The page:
Keratoconus Center

What is it?

Keratoconus is an eye disease in which the cornea becomes cone shaped. Vision worsens as progressively stronger eyeglass prescriptions do not fully correct vision. The problem is a weakness in the structure of the front eye wall.

Crosslinking (CXL)

To strengthen the cornea and stop keratoconus progression a single office treatment with low dose UV light and eye drops of riboflavin (vitamin B2) is under US FDA clinical trials. The process, called crosslinking and abbreviated CXL, causes a structural change in the cornea. The treatment, created in Switzerland, has been performed since 1998 outside the U.S. 

What does CXL do?

The purpose of CXL is to prevent further deterioration of the cornea and the vision from keratoconus.The vitamin B2 and low dose UV light produce a chemical change in the clear skeleton of the cornea. The process makes new structural bonds. The effect, shown in over 100 medical journal articles, is to prevent further structural collapse of the cornea.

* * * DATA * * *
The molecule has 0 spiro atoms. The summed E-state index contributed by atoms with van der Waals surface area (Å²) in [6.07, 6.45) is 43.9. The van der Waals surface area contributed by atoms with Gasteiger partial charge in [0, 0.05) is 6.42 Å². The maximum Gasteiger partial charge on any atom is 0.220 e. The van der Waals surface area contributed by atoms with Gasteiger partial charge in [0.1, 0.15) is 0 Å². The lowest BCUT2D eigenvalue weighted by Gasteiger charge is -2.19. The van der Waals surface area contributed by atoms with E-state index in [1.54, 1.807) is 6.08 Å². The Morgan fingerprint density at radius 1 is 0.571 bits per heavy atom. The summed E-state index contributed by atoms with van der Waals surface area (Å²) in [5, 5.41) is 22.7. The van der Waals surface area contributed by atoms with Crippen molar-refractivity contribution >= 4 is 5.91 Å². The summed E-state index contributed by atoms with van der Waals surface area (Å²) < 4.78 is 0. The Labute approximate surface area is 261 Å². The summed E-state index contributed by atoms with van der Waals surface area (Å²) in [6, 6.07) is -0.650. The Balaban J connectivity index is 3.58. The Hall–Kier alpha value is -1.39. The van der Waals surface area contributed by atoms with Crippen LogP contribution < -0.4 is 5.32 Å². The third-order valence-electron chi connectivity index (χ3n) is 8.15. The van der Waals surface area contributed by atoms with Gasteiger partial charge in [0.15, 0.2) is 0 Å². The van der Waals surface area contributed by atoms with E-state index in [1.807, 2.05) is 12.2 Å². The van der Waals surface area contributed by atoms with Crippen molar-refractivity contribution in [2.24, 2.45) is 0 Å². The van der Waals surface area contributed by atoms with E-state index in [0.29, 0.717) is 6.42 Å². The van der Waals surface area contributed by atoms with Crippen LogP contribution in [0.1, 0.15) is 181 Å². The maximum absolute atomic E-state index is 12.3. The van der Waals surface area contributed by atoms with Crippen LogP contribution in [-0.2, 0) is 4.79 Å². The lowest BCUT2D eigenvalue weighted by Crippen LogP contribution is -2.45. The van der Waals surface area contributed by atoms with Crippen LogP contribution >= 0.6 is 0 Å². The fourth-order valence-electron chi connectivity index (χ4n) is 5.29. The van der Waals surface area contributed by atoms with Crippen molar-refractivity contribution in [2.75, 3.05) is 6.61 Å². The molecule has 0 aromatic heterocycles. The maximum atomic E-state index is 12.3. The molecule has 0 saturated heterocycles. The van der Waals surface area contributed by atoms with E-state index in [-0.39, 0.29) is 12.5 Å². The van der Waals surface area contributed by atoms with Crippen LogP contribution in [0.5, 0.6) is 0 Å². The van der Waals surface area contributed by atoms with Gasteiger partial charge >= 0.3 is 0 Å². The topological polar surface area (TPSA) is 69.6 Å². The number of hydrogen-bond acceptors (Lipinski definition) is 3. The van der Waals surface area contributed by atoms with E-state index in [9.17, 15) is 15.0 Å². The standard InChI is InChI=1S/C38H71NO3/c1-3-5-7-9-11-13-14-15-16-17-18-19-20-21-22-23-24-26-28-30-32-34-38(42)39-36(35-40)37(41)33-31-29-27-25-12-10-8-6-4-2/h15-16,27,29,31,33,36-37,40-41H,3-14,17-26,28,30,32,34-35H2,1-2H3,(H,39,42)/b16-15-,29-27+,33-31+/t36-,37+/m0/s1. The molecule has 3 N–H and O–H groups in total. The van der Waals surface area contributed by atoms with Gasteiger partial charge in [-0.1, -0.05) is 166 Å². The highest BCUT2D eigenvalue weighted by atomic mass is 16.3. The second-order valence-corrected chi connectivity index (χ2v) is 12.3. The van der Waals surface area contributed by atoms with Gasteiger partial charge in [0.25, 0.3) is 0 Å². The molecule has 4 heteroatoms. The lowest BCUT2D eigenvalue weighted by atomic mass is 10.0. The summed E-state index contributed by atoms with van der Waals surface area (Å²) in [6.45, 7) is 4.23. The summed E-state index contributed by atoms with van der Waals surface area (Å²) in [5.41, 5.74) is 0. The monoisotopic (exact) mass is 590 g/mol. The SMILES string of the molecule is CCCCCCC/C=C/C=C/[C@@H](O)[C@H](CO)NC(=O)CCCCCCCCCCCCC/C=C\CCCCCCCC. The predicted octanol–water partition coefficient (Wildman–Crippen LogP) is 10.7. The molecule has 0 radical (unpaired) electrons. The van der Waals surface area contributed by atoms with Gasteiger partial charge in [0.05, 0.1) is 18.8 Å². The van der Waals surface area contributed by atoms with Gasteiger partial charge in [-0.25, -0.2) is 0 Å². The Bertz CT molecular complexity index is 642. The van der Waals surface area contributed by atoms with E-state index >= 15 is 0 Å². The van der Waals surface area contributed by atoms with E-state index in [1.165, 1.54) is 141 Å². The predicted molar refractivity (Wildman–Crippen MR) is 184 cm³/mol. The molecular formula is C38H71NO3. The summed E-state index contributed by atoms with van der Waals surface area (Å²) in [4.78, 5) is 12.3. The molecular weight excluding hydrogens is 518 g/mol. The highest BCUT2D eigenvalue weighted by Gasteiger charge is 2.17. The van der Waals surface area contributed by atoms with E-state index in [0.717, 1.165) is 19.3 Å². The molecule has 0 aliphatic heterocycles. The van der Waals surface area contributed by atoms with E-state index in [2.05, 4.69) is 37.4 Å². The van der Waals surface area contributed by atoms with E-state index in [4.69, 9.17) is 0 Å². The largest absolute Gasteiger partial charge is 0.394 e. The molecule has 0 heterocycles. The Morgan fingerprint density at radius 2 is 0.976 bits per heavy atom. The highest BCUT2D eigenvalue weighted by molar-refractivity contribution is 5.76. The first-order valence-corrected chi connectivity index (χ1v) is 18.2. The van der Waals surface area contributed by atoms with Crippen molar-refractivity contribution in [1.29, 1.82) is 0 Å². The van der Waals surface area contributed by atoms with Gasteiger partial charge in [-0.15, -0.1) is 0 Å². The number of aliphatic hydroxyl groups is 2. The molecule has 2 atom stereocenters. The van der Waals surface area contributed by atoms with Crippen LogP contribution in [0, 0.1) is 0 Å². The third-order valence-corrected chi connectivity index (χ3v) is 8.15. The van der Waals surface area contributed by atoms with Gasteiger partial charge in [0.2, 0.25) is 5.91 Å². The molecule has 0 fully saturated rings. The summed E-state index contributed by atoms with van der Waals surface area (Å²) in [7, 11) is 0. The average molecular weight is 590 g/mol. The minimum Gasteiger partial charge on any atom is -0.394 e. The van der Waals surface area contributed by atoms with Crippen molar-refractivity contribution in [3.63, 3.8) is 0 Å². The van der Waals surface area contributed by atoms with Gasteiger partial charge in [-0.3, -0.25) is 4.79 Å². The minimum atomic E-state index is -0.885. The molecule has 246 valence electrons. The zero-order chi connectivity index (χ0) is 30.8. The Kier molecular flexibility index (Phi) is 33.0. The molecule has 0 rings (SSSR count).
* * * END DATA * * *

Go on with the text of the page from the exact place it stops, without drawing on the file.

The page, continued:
Carrot O'Conus on Keratoconus

Let's Stop Keratoconus Together

Keratoconus Pamphlet (pdf)


Keratoconus Cross linking Patient Brochure (pdf) (pdf)


Need More Information?

The Center for Corrective Eye Surgery

5400 W Elm St, McHenry, Illinois 60050, United States




9:00 am – 5:00 pm


9:00 am – 5:00 pm


9:00 am – 5:00 pm


9:00 am – 5:00 pm


9:00 am – 4:30 pm






Intacs are tiny arc-shaped plastic braces that are surgically placed within the cornea to reshape the cornea. 

Intacs are FDA approved for keratoconus and may improve vision by making the cornea more round again. 

Intacs insertion is done with just eye drop anesthesia and mild calming sedation.

It is done in the office-based surgery center where lasik is performed. 

Both Intacs Insertion and Corneal Transplantation also are performed at The Center for Corrective Eye Surgery. Crosslinking (CXL) may help prevent further change in eye shape from Keratoconus after treatment by Intacs Insertion or Corneal Transplantation

Bowman Layer Transplant

Dr. Robert Epstein 

Nuevo Tratamiento por el Queratocono

Robert L. Epstein MD